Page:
Is crowdfunding losing its crowd?

Julkaistu: 26.10.2018

During my stay in Vienna for Crowd Dialog 2018 I stayed in an AirBnB apartment taken to a whole new level of professionalism. Back in the day AirBnB was introduced providing an opportunity to rent your apartment when it’s empty or have a chance to live like the locals, but is now more and more run by professionals like my host in Vienna. They operate several apartments dedicated only for AirBnB and have outsourced everything from cleaning to check-in arrangements. For some reason they had also framed by own picture beside the bed. That was just odd.

Similar development is taking place in crowdfunding – what was once targeted for crowds on the grassroots, is now getting new forms and attracting professionals.

I’m not saying such evolution is good or bad, but it ought to be remarked that crowdfunding might not be how we got to know it. In Crowd Dialog I came to realize that particularly two things are taking crowdfunding further from the crowd. From citizens, masses, people, from you and I.


Banks with new hats?

The head of Nordic Crowdfunding Alliance Rotem Shneor pinpointed that the nature of crowdfunding is changing. The logics of crowdfunding is used more and more by professional and institutional industry members.

Sure, it is in the greatest importance that each crowdfunding platform is responsible for having extremely high standards in their codes of conduct. However, this doesn’t mean that the platforms should look like banks, act like banks and talk like banks. As Shneor said, crowdfunding industry is on its way to be occupied by traditional players just wearing new fancy hats.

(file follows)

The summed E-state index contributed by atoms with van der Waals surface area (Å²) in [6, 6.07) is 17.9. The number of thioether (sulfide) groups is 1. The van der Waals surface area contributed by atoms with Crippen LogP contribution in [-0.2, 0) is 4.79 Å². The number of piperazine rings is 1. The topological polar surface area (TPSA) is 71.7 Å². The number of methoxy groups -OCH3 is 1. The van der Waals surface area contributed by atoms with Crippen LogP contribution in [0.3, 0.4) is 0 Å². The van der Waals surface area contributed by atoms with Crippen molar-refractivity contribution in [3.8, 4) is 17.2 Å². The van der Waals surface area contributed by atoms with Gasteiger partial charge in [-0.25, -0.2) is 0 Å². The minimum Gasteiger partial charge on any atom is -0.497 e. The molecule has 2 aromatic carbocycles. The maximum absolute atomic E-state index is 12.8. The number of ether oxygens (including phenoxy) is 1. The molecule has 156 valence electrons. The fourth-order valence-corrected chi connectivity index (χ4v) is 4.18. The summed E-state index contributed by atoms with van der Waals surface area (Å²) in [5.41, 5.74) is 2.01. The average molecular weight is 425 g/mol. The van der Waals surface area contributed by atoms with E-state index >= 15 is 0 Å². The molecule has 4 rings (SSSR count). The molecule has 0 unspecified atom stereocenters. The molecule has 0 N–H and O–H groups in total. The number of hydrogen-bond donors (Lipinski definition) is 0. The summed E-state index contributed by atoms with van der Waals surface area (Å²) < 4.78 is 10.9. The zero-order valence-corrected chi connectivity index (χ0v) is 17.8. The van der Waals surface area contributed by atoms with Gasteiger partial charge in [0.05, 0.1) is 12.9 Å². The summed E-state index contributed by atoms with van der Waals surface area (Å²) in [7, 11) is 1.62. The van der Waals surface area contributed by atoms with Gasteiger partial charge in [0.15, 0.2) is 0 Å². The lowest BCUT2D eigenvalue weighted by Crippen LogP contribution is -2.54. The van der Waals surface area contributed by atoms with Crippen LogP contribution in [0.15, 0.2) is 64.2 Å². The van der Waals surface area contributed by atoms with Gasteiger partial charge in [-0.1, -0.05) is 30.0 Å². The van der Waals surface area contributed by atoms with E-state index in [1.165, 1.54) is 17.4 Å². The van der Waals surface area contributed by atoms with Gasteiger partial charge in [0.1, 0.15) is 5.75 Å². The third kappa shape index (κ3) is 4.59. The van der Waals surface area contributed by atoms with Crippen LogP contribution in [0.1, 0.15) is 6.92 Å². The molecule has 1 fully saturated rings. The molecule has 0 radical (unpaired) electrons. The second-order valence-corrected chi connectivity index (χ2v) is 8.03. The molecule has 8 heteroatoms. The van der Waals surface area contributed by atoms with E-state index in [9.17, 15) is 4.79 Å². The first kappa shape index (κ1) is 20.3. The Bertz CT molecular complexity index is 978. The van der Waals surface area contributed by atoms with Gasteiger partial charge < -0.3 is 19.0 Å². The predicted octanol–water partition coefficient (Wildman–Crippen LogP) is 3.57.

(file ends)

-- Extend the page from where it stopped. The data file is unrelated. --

Also the “crowdfunders” have become more professional, or in other words, the professional institutional investors have found crowdfunding platforms. The volumes institutional investors can bring and the costs of such customer acquisition are very appealing indeed. This has led the transactions from ordinary people being just droplets in the sea for many platforms.


ICOs, STOs and other abbreviations

In the talks and workshops of Crowd Dialog the greatest attention was on cryptocurrencies and tokenization. If I had taken a sip of beer every time ICO (Initial Coin Offering) was mentioned I wouldn’t have been there anymore to hear the last talks about STOs (Security Token Offering). I firmly believe that in the future cryptos play a huge role on crowdfunding and that what’s now alternative finance will eventually become mainstream. However, in 2018, we are still a million miles from talking about cryptocurrencies and crowdfunding in the same sentence. Even though there’s lot of talking going on, cryptocurrencies are still distant and aversive to the masses.

To me this seems odd as I regard the primary ideology behind crowdfunding to be providing ordinary people opportunities to fund things to which they hadn’t had a chance to invest before. If we take the concept even further by focusing on and fuzzing about tokens, we are definitely losing the crowd. Once again the words by Julia Groves come in place: “We can’t talk about crowdfunding if we don’t allow the crowd in.”

Jukka Kajan
CEO, Joukon Voima